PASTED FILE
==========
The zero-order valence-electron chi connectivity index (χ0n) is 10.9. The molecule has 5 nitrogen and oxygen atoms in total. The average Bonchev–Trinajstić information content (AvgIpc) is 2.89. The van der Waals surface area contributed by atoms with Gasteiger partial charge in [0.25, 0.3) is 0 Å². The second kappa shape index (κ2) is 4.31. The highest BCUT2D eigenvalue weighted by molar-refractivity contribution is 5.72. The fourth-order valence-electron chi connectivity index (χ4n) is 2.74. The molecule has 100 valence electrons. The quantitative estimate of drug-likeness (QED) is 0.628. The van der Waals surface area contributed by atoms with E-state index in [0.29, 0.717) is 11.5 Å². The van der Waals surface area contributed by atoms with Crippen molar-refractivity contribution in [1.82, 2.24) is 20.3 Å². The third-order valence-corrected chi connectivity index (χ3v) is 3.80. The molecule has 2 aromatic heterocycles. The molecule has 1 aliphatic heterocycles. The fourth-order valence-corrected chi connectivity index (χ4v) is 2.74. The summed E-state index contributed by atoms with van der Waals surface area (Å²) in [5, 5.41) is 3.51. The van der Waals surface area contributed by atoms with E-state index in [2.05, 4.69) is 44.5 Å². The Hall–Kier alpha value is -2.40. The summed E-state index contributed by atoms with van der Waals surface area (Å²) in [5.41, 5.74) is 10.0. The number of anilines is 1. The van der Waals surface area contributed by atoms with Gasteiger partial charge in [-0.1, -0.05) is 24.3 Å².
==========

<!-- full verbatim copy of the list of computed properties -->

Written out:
The zero-order valence-electron chi connectivity index (χ0n) is 10.9. The molecule has 5 nitrogen and oxygen atoms in total. The average Bonchev–Trinajstić information content (AvgIpc) is 2.89. The van der Waals surface area contributed by atoms with Gasteiger partial charge in [0.25, 0.3) is 0 Å². The second kappa shape index (κ2) is 4.31. The highest BCUT2D eigenvalue weighted by molar-refractivity contribution is 5.72. The fourth-order valence-electron chi connectivity index (χ4n) is 2.74. The molecule has 100 valence electrons. The quantitative estimate of drug-likeness (QED) is 0.628. The van der Waals surface area contributed by atoms with E-state index in [0.29, 0.717) is 11.5 Å². The van der Waals surface area contributed by atoms with Crippen molar-refractivity contribution in [1.82, 2.24) is 20.3 Å². The third-order valence-corrected chi connectivity index (χ3v) is 3.80. The molecule has 2 aromatic heterocycles. The molecule has 1 aliphatic heterocycles. The fourth-order valence-corrected chi connectivity index (χ4v) is 2.74. The summed E-state index contributed by atoms with van der Waals surface area (Å²) in [5, 5.41) is 3.51. The van der Waals surface area contributed by atoms with E-state index in [2.05, 4.69) is 44.5 Å². The Hall–Kier alpha value is -2.40. The summed E-state index contributed by atoms with van der Waals surface area (Å²) in [5.41, 5.74) is 10.0. The number of anilines is 1. The van der Waals surface area contributed by atoms with Gasteiger partial charge in [-0.1, -0.05) is 24.3 Å².